Nomans Land - Farnord review
|Release date:||August 2009|
01. Shield Of Northern Fjords
02. Valhalla Calls
04. Prophecy Of Runes
05. Land Of A Cold Flame
07. Father North
08. Storm Of Steel
09. Voice Of Battle
Ever since I heard the title track to The Last Son Of The Fjord I've been really quite interested in the music of the Russian Viking-themed metal band Nomans Land. Well my interest has been re-kindled once again as the group have another new album out - Farnord. Those wondering if the band has stayed fresh after the passing of years and an ever-increasing discography have nothing to worry about; Nomans Land has really delivered a top notch and more professional release.
If you've listened to the older music of Nomans Land you'll quite quickly notice the differences between it and the new era. The band has definitely continued in the way of Viking Black metal, more so than just the harsh vocals. Present are cold fast-strummed Black Metal riffs and a lot more layers of atmosphere. Farnord seems to have a lot more depth and the listener has a lot more to hone in on when listening to the songs of the album. Nomans Land seems to have taken their music to a new dimension.
The thing about Farnord is that it's still full of folk-style melodies that will hook you in whether you like it or not but as with Raven Flight they seem colder and harsher. The Black Metal influence will give you a darker ride this time around, but the listener will find it to be just as enjoyable. Extra heavy distorted riffs make their way into the album as well, complementing the clever solos and melodic strumming. They make you instantly pay even more attention and uncontrollably nod your head.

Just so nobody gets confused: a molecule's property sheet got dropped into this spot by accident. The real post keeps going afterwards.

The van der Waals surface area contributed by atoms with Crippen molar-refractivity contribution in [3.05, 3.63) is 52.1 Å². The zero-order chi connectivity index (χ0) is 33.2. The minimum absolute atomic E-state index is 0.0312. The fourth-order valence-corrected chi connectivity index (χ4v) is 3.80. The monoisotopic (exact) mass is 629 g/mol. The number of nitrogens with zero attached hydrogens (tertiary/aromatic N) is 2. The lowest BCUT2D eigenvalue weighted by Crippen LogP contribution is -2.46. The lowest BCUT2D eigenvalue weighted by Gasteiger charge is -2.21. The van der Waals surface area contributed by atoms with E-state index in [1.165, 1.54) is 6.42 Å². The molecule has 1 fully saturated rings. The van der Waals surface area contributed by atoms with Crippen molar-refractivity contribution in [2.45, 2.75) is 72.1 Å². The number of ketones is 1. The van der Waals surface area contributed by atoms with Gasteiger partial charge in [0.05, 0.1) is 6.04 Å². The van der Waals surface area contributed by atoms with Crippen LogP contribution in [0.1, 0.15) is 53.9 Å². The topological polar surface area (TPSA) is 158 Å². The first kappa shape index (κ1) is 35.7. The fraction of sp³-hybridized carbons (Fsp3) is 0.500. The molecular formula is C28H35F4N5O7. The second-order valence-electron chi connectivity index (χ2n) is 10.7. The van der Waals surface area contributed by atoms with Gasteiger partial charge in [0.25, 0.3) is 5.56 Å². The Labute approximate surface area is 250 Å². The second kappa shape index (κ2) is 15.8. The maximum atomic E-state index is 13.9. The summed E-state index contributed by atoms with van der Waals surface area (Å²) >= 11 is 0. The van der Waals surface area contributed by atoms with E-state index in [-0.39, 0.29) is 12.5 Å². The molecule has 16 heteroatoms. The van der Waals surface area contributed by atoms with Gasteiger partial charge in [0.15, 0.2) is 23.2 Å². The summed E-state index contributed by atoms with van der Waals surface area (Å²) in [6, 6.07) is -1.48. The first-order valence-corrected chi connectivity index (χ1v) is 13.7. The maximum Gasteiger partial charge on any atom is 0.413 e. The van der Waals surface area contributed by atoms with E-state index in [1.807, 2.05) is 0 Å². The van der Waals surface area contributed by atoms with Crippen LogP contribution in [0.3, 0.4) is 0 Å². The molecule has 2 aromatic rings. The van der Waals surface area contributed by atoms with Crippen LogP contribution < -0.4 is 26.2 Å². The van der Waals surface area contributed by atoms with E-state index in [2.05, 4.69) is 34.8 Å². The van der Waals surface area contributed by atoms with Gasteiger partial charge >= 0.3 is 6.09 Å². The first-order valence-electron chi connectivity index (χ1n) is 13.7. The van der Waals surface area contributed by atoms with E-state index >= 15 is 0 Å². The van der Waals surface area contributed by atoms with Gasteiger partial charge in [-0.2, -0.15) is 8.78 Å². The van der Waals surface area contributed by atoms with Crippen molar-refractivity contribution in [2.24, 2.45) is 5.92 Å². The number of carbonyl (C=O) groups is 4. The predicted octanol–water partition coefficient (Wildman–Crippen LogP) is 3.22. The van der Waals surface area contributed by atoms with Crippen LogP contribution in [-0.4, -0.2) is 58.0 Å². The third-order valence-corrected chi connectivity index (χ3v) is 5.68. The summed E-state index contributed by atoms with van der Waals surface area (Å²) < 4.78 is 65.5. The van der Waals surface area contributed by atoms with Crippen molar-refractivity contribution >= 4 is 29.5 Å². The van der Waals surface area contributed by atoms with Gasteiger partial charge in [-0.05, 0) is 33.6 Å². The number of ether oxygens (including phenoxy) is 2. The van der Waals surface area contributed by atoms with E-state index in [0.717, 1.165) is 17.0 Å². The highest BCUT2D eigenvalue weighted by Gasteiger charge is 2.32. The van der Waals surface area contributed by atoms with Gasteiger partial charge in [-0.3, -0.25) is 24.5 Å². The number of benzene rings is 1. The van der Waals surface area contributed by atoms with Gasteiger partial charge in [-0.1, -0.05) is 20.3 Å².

As you've probably gathered, Farnord is flooded with positives; great musicianship including the aforementioned guitar-work, thunderous drumming and excellent vocals. There are perhaps fewer passages of the booming clean vocals Nomans Land are known for but the harsh vocals are much improved. Not that Hjervard's performance was bad or anything but this time around he seems to have more passion and rasps with more force, ultimately resulting in a stronger performance. His voice is also deeper and fits the Black Metal music style like a glove. Along with the deeper atmospheres too comes great production. Without killing the dark vibe, Farnord is nice crisp affair. The drumming is drowned out a bit at times but overall not too bad.
All in all there really isn't too much to gripe about with Farnord. Sure the band hasn't set new landmarks with their themes or lyrics and it isn't entirely in every aspect a perfect album. With its start-to-finish catchiness and wonderfully cold but battle-like feeling however, it's close enough.
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| Edmund Fogg
Down Under Staff
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